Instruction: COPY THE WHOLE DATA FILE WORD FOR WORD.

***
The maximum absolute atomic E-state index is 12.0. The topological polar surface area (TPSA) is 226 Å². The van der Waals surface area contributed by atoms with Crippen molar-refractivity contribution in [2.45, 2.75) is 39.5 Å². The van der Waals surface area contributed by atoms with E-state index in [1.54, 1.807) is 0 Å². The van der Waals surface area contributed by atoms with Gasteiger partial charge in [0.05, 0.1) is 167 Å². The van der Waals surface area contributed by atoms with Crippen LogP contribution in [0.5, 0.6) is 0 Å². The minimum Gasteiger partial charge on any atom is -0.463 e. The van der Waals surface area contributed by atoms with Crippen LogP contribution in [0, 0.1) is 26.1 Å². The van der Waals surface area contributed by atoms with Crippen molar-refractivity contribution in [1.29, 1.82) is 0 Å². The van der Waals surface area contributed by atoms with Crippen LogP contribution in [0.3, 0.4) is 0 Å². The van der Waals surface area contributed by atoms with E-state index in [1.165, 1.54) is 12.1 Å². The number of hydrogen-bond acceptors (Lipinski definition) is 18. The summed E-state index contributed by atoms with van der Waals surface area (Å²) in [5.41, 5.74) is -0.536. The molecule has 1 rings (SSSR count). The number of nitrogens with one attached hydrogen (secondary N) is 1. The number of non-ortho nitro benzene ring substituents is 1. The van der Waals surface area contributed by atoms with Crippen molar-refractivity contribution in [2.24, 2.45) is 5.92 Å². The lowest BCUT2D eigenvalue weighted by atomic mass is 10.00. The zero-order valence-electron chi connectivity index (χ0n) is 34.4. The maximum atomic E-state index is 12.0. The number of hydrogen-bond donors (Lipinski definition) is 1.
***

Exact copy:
The maximum absolute atomic E-state index is 12.0. The topological polar surface area (TPSA) is 226 Å². The van der Waals surface area contributed by atoms with Crippen molar-refractivity contribution in [2.45, 2.75) is 39.5 Å². The van der Waals surface area contributed by atoms with E-state index in [1.54, 1.807) is 0 Å². The van der Waals surface area contributed by atoms with Gasteiger partial charge in [0.05, 0.1) is 167 Å². The van der Waals surface area contributed by atoms with Crippen LogP contribution in [0.5, 0.6) is 0 Å². The minimum Gasteiger partial charge on any atom is -0.463 e. The van der Waals surface area contributed by atoms with Crippen LogP contribution in [0, 0.1) is 26.1 Å². The van der Waals surface area contributed by atoms with Crippen molar-refractivity contribution in [1.29, 1.82) is 0 Å². The van der Waals surface area contributed by atoms with Crippen LogP contribution in [0.3, 0.4) is 0 Å². The van der Waals surface area contributed by atoms with E-state index in [1.165, 1.54) is 12.1 Å². The number of hydrogen-bond acceptors (Lipinski definition) is 18. The summed E-state index contributed by atoms with van der Waals surface area (Å²) in [5.41, 5.74) is -0.536. The molecule has 1 rings (SSSR count). The number of nitrogens with one attached hydrogen (secondary N) is 1. The number of non-ortho nitro benzene ring substituents is 1. The van der Waals surface area contributed by atoms with Crippen molar-refractivity contribution in [2.24, 2.45) is 5.92 Å². The lowest BCUT2D eigenvalue weighted by atomic mass is 10.00. The zero-order valence-electron chi connectivity index (χ0n) is 34.4. The maximum atomic E-state index is 12.0. The number of hydrogen-bond donors (Lipinski definition) is 1.